Why are we interested in imaging macrophage proliferation? In inflamed tissue, these cells have a short to intermediate life span, ranging from hours to weeks. In mice with atherosclerosis, the entire plaque macrophage population turns over in 1 month.3 Provision of mononuclear phagocytes influences atherosclerosis progression and plaque characteristics.2 Depleting macrophages and monocytes or inhibiting their recruitment to plaque reproducibly diminishes atherosclerosis in animals. Although several interventions may influence macrophage proliferation, noninvasive imaging reporting on this process could markedly facilitate drug development by informing dose selection and providing an early biomarker of effective targeting. Oncology and neurodegenerative research adopted such companion-imaging strategies for rapid, noninvasive feedback on the targeted pathway or molecule in small numbers of patients. Such information would inform study design and the triage of candidates to advance into large-scale trials, enabling a nimbler drug development strategy.18
Tissue-resident macrophages proliferate everywhere.19 All major organ systems, including the vasculature, heart, and brain, host a network of noninflammatory stromal macrophages. These cells have as of yet unclear functions, but they may promote tissue homeostasis, defense, and regeneration.20 We found that most healthy organs had low 18F-FLT baseline uptake, likely reflecting the low proliferative rate of stromal cells and tissue macrophages. The bone marrow, intestine, kidney, and liver furnish notable exceptions, as reported previously.5 These organs have high baseline proliferative activity or participate in the excretion of 18F-FLT.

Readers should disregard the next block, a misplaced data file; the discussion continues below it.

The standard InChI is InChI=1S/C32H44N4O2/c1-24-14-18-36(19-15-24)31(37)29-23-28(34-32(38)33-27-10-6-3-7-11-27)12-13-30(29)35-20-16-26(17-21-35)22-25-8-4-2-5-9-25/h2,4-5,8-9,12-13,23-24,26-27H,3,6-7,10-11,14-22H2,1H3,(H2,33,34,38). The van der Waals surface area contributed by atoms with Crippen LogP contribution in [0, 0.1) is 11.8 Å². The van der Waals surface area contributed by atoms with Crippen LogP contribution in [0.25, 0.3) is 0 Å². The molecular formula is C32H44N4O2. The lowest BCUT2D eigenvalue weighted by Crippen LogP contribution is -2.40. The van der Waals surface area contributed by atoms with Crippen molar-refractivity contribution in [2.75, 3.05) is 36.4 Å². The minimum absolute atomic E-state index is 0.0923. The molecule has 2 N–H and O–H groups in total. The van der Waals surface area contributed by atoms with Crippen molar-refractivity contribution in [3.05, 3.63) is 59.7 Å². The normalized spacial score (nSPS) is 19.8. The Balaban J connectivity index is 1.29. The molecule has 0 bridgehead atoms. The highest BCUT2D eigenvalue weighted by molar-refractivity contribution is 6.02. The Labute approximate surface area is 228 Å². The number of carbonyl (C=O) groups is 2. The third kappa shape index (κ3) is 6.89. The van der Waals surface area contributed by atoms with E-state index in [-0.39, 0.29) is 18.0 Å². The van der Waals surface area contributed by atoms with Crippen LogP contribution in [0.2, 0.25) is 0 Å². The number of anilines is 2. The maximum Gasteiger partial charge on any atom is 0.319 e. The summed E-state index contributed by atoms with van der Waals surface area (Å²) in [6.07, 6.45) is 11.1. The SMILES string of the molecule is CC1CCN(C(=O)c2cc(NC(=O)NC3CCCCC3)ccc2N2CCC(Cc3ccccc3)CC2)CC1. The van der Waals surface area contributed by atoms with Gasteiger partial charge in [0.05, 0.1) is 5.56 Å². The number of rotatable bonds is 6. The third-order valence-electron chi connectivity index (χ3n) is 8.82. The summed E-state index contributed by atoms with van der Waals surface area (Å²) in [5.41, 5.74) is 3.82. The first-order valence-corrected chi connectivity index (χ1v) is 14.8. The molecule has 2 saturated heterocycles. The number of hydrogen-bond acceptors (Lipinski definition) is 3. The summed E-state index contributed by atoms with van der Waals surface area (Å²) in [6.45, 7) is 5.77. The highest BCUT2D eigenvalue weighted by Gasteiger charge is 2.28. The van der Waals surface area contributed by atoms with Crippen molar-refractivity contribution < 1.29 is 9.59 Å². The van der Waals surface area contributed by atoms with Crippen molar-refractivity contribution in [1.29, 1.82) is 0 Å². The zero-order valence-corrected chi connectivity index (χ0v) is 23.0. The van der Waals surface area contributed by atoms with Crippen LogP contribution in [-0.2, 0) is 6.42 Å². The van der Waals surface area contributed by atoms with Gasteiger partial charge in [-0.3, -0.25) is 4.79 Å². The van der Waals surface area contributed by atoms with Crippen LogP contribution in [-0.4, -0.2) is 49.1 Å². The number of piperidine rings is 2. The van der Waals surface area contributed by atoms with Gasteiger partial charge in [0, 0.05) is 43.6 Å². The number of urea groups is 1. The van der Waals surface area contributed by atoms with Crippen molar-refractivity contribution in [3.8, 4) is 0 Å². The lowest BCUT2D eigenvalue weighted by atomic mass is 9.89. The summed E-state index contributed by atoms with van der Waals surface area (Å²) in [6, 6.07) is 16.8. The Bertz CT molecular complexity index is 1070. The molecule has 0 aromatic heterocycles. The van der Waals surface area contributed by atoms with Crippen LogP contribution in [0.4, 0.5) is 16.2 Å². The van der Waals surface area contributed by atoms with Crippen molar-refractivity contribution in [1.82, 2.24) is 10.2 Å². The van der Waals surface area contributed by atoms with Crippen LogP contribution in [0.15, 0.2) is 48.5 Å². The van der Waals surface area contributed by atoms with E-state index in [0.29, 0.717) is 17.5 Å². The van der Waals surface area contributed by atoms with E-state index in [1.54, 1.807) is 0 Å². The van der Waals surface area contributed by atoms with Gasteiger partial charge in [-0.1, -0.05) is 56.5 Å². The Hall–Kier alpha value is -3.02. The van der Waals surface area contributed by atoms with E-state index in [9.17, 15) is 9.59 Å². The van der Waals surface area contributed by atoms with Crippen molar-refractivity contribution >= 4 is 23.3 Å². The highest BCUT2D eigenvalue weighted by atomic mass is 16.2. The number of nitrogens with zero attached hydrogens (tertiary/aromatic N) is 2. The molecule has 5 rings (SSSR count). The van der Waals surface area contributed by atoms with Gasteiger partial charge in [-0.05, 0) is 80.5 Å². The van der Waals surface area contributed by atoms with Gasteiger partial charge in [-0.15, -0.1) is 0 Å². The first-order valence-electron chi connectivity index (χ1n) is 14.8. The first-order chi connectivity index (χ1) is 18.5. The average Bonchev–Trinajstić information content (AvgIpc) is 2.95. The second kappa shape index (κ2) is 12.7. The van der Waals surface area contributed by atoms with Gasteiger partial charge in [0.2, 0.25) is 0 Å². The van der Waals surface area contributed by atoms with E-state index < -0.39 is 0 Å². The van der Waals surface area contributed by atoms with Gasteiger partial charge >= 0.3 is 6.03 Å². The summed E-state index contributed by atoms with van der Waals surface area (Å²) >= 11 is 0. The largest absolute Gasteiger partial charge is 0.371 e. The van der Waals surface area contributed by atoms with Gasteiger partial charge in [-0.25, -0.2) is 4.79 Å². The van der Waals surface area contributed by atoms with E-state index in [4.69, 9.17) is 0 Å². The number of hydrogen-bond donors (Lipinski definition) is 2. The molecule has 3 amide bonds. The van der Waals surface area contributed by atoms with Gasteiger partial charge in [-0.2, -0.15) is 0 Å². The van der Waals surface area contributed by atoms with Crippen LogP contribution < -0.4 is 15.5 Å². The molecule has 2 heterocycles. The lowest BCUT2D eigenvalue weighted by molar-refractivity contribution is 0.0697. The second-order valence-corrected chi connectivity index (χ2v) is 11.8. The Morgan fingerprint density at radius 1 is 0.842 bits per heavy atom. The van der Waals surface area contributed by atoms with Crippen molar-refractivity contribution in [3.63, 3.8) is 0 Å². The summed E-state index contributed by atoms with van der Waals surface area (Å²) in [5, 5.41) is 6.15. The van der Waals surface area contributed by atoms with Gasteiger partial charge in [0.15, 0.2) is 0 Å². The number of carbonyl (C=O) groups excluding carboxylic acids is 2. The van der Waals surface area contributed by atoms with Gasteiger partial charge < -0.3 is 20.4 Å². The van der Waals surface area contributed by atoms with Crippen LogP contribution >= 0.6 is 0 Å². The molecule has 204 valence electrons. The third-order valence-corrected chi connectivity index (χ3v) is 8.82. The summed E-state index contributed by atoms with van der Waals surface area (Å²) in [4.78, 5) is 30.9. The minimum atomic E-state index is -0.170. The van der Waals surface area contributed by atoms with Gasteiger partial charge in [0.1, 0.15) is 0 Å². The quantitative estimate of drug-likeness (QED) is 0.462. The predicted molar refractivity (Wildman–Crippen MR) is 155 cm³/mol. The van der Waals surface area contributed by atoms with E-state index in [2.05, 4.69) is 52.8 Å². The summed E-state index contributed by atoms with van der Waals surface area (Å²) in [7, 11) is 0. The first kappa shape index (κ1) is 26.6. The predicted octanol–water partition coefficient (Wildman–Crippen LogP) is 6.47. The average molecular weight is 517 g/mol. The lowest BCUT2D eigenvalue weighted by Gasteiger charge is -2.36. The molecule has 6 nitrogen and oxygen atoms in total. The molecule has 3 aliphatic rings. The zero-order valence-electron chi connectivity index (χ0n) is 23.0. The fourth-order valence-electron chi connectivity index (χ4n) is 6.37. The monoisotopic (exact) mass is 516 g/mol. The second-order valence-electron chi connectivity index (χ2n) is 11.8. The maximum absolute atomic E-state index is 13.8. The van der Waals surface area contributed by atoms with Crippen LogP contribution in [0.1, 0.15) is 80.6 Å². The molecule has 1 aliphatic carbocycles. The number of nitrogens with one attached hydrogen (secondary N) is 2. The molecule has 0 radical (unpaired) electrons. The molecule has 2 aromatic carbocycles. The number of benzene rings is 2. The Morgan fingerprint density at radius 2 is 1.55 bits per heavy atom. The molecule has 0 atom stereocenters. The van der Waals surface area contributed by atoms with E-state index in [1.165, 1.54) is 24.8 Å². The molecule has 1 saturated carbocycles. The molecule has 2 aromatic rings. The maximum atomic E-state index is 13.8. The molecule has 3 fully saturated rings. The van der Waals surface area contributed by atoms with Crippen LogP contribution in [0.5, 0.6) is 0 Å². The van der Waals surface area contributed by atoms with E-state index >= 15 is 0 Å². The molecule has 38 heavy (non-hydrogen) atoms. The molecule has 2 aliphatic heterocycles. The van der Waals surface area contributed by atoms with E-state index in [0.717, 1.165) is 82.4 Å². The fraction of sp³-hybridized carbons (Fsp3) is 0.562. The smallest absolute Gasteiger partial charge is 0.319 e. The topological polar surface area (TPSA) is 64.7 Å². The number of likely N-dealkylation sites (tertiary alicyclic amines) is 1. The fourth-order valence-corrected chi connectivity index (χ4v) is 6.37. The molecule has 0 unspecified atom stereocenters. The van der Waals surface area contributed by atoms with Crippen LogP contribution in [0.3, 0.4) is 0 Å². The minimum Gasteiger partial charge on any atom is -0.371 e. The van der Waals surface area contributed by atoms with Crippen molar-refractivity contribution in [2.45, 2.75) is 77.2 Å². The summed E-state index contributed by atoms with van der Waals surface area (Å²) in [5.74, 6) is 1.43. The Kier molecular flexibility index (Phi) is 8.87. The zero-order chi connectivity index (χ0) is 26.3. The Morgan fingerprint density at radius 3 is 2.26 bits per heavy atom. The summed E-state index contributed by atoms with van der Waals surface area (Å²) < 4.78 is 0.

HSPCs increase proliferative activity in the bone marrow in atherosclerosis after myocardial infarction and after stroke.12,21,22 Circulating danger signals may also directly alert HSPCs to remote organ ischemic or other injury.2 Compromised reverse cholesterol transport induces increased HSPC activity, linking metabolism to monocyte production.12 Monocyte numbers in blood then rise with progressing hyperlipidemia23 and associate with poor prognosis.2 Cardiovascular disease also reactivates splenic leukocyte production. Gradually in mice with atherosclerosis,13 and rapidly after ischemia,22 HSPCs seed the splenic red pulp and expand monocyte production. Splenic HSPC retention relies on vascular cell adhesion molecule-1 expression by CD169+ macrophages.24 GM-CSF, M-CSF, and interleukin-3 mediate splenic myelopoiesis.13,24 Indeed, increased splenic and bone marrow 18F-FDG uptake associates with higher cardiovascular event rates in patients.25 The decisive contribution of local proliferation to the enlarged macrophage pool in atherosclerotic lesions engendered interest in this process.3 In mice with mature lesions, genetic deficiency of scavenger receptor A reduces incorporation of the thymidine analog BrdU into lesional macrophages.3 These pathways may have contributed to the increased 18F-FLT PET signal observed in the present study, and their exploration as therapeutic targets will benefit from an imaging biomarker, such as 18F-FLT PET.